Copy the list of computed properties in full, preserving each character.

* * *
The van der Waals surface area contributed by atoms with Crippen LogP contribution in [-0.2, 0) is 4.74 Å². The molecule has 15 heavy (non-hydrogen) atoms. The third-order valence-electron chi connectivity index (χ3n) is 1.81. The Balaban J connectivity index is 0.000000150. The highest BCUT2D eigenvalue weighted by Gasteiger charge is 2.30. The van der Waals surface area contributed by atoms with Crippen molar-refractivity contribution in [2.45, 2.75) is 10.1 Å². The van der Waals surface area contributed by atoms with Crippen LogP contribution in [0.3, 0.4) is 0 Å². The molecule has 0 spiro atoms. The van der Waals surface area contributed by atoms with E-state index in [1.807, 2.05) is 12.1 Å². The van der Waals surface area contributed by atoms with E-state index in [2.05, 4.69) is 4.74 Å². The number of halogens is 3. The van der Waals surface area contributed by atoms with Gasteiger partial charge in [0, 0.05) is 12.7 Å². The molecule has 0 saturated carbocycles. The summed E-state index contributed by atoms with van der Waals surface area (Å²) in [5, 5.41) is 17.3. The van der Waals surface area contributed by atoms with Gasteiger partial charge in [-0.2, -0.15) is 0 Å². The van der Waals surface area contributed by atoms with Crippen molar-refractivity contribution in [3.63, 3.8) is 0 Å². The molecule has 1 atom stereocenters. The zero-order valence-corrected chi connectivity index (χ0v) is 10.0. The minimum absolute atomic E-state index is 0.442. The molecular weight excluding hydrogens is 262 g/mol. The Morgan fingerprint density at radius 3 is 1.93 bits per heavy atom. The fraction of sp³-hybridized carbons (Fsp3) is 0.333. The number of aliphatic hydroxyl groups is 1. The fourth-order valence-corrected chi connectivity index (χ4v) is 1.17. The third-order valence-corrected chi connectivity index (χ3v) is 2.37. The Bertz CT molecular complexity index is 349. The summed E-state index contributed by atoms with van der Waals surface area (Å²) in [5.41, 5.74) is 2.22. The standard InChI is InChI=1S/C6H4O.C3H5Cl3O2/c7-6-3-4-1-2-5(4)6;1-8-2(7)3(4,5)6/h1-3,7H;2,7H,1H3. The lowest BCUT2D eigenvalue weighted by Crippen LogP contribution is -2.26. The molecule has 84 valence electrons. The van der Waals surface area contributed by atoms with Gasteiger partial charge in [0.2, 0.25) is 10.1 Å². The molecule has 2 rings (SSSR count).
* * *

The van der Waals surface area contributed by atoms with Crippen LogP contribution in [-0.2, 0) is 4.74 Å². The molecule has 15 heavy (non-hydrogen) atoms. The third-order valence-electron chi connectivity index (χ3n) is 1.81. The Balaban J connectivity index is 0.000000150. The highest BCUT2D eigenvalue weighted by Gasteiger charge is 2.30. The van der Waals surface area contributed by atoms with Crippen molar-refractivity contribution in [2.45, 2.75) is 10.1 Å². The van der Waals surface area contributed by atoms with Crippen LogP contribution in [0.3, 0.4) is 0 Å². The molecule has 0 spiro atoms. The van der Waals surface area contributed by atoms with E-state index in [1.807, 2.05) is 12.1 Å². The van der Waals surface area contributed by atoms with E-state index in [2.05, 4.69) is 4.74 Å². The number of halogens is 3. The van der Waals surface area contributed by atoms with Gasteiger partial charge in [0, 0.05) is 12.7 Å². The molecule has 0 saturated carbocycles. The summed E-state index contributed by atoms with van der Waals surface area (Å²) in [5, 5.41) is 17.3. The van der Waals surface area contributed by atoms with Gasteiger partial charge in [-0.2, -0.15) is 0 Å². The van der Waals surface area contributed by atoms with Crippen molar-refractivity contribution in [3.63, 3.8) is 0 Å². The molecule has 1 atom stereocenters. The zero-order valence-corrected chi connectivity index (χ0v) is 10.0. The minimum absolute atomic E-state index is 0.442. The molecular weight excluding hydrogens is 262 g/mol. The Morgan fingerprint density at radius 3 is 1.93 bits per heavy atom. The fraction of sp³-hybridized carbons (Fsp3) is 0.333. The number of aliphatic hydroxyl groups is 1. The fourth-order valence-corrected chi connectivity index (χ4v) is 1.17. The third-order valence-corrected chi connectivity index (χ3v) is 2.37. The Bertz CT molecular complexity index is 349. The summed E-state index contributed by atoms with van der Waals surface area (Å²) in [5.41, 5.74) is 2.22. The standard InChI is InChI=1S/C6H4O.C3H5Cl3O2/c7-6-3-4-1-2-5(4)6;1-8-2(7)3(4,5)6/h1-3,7H;2,7H,1H3. The lowest BCUT2D eigenvalue weighted by Crippen LogP contribution is -2.26. The molecule has 84 valence electrons. The van der Waals surface area contributed by atoms with Gasteiger partial charge in [0.2, 0.25) is 10.1 Å². The molecule has 2 rings (SSSR count).